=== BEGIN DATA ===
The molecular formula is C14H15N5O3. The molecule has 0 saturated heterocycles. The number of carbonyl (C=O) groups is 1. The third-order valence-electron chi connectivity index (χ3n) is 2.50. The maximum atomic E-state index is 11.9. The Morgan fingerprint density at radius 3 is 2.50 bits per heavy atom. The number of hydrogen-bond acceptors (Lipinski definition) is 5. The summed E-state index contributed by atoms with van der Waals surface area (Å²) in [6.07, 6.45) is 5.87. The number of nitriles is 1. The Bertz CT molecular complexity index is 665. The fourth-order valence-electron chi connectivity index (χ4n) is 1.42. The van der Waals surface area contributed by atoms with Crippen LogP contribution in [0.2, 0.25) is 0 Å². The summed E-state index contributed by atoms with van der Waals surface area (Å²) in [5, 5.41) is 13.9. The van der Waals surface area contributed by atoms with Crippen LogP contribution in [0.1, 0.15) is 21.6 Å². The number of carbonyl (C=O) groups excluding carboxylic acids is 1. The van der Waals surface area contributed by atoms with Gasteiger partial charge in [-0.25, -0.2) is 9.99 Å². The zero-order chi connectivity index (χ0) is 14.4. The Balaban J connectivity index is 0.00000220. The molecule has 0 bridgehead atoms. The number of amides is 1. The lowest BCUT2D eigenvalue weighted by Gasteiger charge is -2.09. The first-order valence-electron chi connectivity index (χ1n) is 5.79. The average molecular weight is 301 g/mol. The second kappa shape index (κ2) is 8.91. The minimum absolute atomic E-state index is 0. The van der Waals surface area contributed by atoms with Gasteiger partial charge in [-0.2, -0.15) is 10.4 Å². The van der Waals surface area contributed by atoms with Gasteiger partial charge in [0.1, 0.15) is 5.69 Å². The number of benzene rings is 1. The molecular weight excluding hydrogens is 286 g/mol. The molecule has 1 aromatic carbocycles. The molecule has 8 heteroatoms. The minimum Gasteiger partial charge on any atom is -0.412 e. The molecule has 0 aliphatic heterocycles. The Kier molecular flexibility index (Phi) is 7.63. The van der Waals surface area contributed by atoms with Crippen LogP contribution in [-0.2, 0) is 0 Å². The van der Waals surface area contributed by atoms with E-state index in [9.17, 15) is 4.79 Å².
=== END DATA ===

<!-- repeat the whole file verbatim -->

The molecular formula is C14H15N5O3. The molecule has 0 saturated heterocycles. The number of carbonyl (C=O) groups is 1. The third-order valence-electron chi connectivity index (χ3n) is 2.50. The maximum atomic E-state index is 11.9. The Morgan fingerprint density at radius 3 is 2.50 bits per heavy atom. The number of hydrogen-bond acceptors (Lipinski definition) is 5. The summed E-state index contributed by atoms with van der Waals surface area (Å²) in [6.07, 6.45) is 5.87. The number of nitriles is 1. The Bertz CT molecular complexity index is 665. The fourth-order valence-electron chi connectivity index (χ4n) is 1.42. The van der Waals surface area contributed by atoms with Crippen LogP contribution in [0.2, 0.25) is 0 Å². The summed E-state index contributed by atoms with van der Waals surface area (Å²) in [5, 5.41) is 13.9. The van der Waals surface area contributed by atoms with Crippen LogP contribution in [0.1, 0.15) is 21.6 Å². The number of carbonyl (C=O) groups excluding carboxylic acids is 1. The van der Waals surface area contributed by atoms with Gasteiger partial charge in [-0.25, -0.2) is 9.99 Å². The zero-order chi connectivity index (χ0) is 14.4. The Balaban J connectivity index is 0.00000220. The molecule has 0 bridgehead atoms. The number of amides is 1. The lowest BCUT2D eigenvalue weighted by Gasteiger charge is -2.09. The first-order valence-electron chi connectivity index (χ1n) is 5.79. The average molecular weight is 301 g/mol. The second kappa shape index (κ2) is 8.91. The minimum absolute atomic E-state index is 0. The van der Waals surface area contributed by atoms with Gasteiger partial charge in [-0.2, -0.15) is 10.4 Å². The van der Waals surface area contributed by atoms with Gasteiger partial charge in [0.1, 0.15) is 5.69 Å². The number of benzene rings is 1. The molecular weight excluding hydrogens is 286 g/mol. The molecule has 1 aromatic carbocycles. The molecule has 8 heteroatoms. The minimum Gasteiger partial charge on any atom is -0.412 e. The molecule has 0 aliphatic heterocycles. The Kier molecular flexibility index (Phi) is 7.63. The van der Waals surface area contributed by atoms with Crippen LogP contribution in [-0.2, 0) is 0 Å². The van der Waals surface area contributed by atoms with E-state index in [9.17, 15) is 4.79 Å².